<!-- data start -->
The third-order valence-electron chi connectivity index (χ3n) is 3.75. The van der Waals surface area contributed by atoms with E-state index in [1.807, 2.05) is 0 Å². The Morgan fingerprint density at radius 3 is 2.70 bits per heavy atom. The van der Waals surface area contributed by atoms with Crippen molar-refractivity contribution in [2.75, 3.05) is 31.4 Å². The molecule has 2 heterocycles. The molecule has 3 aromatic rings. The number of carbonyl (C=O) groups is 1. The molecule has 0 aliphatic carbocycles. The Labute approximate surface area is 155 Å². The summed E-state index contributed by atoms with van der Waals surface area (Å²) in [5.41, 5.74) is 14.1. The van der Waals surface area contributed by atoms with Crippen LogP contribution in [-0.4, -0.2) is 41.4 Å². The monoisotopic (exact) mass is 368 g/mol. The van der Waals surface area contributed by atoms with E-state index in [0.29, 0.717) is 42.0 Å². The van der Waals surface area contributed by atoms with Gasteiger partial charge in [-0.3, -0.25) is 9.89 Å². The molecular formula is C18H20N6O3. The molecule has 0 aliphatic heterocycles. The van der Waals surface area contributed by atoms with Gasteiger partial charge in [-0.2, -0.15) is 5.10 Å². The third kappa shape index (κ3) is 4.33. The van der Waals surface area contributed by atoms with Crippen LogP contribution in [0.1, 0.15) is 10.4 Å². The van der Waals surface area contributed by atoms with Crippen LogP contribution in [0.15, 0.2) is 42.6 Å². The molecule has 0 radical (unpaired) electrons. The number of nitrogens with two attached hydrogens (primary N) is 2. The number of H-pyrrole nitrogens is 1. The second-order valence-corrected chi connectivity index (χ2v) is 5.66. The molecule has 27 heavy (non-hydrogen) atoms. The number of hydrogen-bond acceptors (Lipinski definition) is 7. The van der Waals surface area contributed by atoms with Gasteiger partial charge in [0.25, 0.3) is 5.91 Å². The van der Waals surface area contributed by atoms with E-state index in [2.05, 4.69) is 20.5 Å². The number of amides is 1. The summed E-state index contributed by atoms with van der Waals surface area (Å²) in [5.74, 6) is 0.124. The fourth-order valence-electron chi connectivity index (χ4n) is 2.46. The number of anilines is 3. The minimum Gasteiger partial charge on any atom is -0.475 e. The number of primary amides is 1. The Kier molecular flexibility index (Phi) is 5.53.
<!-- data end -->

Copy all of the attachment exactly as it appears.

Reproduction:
The third-order valence-electron chi connectivity index (χ3n) is 3.75. The van der Waals surface area contributed by atoms with E-state index in [1.807, 2.05) is 0 Å². The Morgan fingerprint density at radius 3 is 2.70 bits per heavy atom. The van der Waals surface area contributed by atoms with Crippen molar-refractivity contribution in [2.75, 3.05) is 31.4 Å². The molecule has 2 heterocycles. The molecule has 3 aromatic rings. The number of carbonyl (C=O) groups is 1. The molecule has 0 aliphatic carbocycles. The Labute approximate surface area is 155 Å². The summed E-state index contributed by atoms with van der Waals surface area (Å²) in [5.41, 5.74) is 14.1. The van der Waals surface area contributed by atoms with Crippen LogP contribution in [-0.4, -0.2) is 41.4 Å². The monoisotopic (exact) mass is 368 g/mol. The van der Waals surface area contributed by atoms with E-state index in [0.29, 0.717) is 42.0 Å². The van der Waals surface area contributed by atoms with Gasteiger partial charge in [-0.3, -0.25) is 9.89 Å². The molecular formula is C18H20N6O3. The molecule has 0 aliphatic heterocycles. The van der Waals surface area contributed by atoms with Gasteiger partial charge in [-0.2, -0.15) is 5.10 Å². The third kappa shape index (κ3) is 4.33. The van der Waals surface area contributed by atoms with Crippen LogP contribution in [0.1, 0.15) is 10.4 Å². The van der Waals surface area contributed by atoms with Crippen LogP contribution in [0.15, 0.2) is 42.6 Å². The molecule has 0 radical (unpaired) electrons. The number of nitrogens with two attached hydrogens (primary N) is 2. The number of H-pyrrole nitrogens is 1. The second-order valence-corrected chi connectivity index (χ2v) is 5.66. The molecule has 27 heavy (non-hydrogen) atoms. The number of hydrogen-bond acceptors (Lipinski definition) is 7. The van der Waals surface area contributed by atoms with Gasteiger partial charge in [0.25, 0.3) is 5.91 Å². The van der Waals surface area contributed by atoms with E-state index in [2.05, 4.69) is 20.5 Å². The number of amides is 1. The summed E-state index contributed by atoms with van der Waals surface area (Å²) in [5.74, 6) is 0.124. The fourth-order valence-electron chi connectivity index (χ4n) is 2.46. The number of anilines is 3. The minimum Gasteiger partial charge on any atom is -0.475 e. The number of primary amides is 1. The Kier molecular flexibility index (Phi) is 5.53.